In case you are new to Oils For Wellness, this is the third installment of my own life story. I write whenever the inspiration hits me. There could be 10 parts, maybe 20, who knows! Eventually they may find their way into a book someday. I'm just flowing with how things take shape. These posts are short vignettes of my journey so far, not really a consecutive chronicle of events. You won't need to "catch up" for the story to make sense. If you haven't read them yet, you might like to check out Part 1 and Part 2.
Awakening in the Apothecary
My dad was a part time photographer. He shot weddings on weekends for several years during my childhood. I remember him in his suit and tie, the bulky camera bag over his shoulder, his late return on Saturday nights, and boxes of leftover wedding cake in the fridge from the reception of a newlywed couple I had never met. My father loved capturing memories on film. Sentimental would be too benign a word.
I remember the day I was held hostage in front of the camera with that crate of yellow onions. Must have been 3 or 4 years old at the time. My dad noticed that as I was helping Mom peel onions in the kitchen for chili, my eyes started to water. Well, it was show time and the director thought it would be the cutest darn thing to shoot the leading lady crying over a crate of onions. Don't ask me why.
I was a pretty good natured child and had already figured out that it was pointless to protest once my dad came up with an idea for the perfect portrait. It was best just to smile and get it over with. First, there was the selection of the paring knife prop. My mom shuddered. The scene began to unfold in the kitchen. Should the crate be on the counter with me sitting next to it or on the floor? Due to optimal lighting opportunities, the onion crate accompanied by a weeping girl in pigtails was moved outdoors onto the redwood deck that encircled the front of the house.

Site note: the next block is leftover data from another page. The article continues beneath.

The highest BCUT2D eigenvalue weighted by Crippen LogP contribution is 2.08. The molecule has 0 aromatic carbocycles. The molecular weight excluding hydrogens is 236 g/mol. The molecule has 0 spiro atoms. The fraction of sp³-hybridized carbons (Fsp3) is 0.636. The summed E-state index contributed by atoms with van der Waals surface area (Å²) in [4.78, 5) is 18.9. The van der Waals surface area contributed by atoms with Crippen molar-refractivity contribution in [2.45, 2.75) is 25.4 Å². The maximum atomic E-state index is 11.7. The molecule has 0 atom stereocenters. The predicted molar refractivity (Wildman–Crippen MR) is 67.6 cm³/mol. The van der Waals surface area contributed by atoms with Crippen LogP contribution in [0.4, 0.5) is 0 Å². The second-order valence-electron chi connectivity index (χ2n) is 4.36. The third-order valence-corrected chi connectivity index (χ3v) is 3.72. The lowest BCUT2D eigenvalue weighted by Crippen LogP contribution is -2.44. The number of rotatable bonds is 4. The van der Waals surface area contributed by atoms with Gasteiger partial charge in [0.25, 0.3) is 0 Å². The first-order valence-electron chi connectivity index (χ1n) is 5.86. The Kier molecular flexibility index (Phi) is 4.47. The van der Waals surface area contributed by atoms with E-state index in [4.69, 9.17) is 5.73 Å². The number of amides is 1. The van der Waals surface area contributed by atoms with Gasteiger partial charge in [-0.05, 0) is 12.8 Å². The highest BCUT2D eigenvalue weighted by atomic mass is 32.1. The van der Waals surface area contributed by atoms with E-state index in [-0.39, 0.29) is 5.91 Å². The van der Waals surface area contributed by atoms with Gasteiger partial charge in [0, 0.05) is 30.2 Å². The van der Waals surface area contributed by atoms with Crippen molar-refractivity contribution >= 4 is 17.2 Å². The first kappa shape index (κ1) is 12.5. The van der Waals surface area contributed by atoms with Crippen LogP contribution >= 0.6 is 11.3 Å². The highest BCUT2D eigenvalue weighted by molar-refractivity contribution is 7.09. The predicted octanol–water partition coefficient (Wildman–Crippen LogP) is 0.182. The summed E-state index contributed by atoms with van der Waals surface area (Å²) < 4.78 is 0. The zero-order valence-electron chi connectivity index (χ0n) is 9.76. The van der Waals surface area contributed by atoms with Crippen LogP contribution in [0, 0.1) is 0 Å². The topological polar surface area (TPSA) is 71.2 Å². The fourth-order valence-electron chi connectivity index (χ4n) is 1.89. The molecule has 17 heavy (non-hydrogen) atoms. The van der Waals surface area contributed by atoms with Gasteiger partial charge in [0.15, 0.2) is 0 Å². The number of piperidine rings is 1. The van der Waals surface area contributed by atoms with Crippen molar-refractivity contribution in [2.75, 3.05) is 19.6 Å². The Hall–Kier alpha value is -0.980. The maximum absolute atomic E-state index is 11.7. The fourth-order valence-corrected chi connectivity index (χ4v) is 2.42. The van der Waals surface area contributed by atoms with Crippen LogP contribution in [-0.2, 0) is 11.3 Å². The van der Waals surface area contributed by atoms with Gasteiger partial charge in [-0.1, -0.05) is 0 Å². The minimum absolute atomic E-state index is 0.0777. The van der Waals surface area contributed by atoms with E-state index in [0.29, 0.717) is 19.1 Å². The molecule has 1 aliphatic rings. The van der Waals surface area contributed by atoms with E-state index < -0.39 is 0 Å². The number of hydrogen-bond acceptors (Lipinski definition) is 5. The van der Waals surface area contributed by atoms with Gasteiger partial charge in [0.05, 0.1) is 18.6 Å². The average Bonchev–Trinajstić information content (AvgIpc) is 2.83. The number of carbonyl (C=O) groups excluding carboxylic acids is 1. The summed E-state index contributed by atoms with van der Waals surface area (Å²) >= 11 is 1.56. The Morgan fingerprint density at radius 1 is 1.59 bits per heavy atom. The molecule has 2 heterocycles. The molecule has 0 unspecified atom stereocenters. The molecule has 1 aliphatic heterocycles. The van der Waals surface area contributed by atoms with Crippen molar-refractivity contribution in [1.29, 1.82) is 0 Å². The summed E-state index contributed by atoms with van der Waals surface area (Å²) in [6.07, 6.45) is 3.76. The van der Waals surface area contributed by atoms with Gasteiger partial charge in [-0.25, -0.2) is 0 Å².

Kneel there, prop the crate up like that, hold the knife a little more to the left, and on it went for what seemed like hours. Burn, burn, burn! My eyes were flooding as I peeled off several layers of onion for full theatrical effect. Take the picture already! Dad laughed and laughed, he thought this was so hilarious. Mom was fuming about the whole situation and I was crying, really crying now. My eyes stung so bad and I was still being coaxed to look at the camera. The words my dad said next stuck with me ever since. "Oh, it's not hurting her, that is just the onions making her cry." I didn't say a word. I hoped the pictures turned out. No one could tell if those were real tears or not anyway. That was the day I decided it was best to just keep the truth to myself.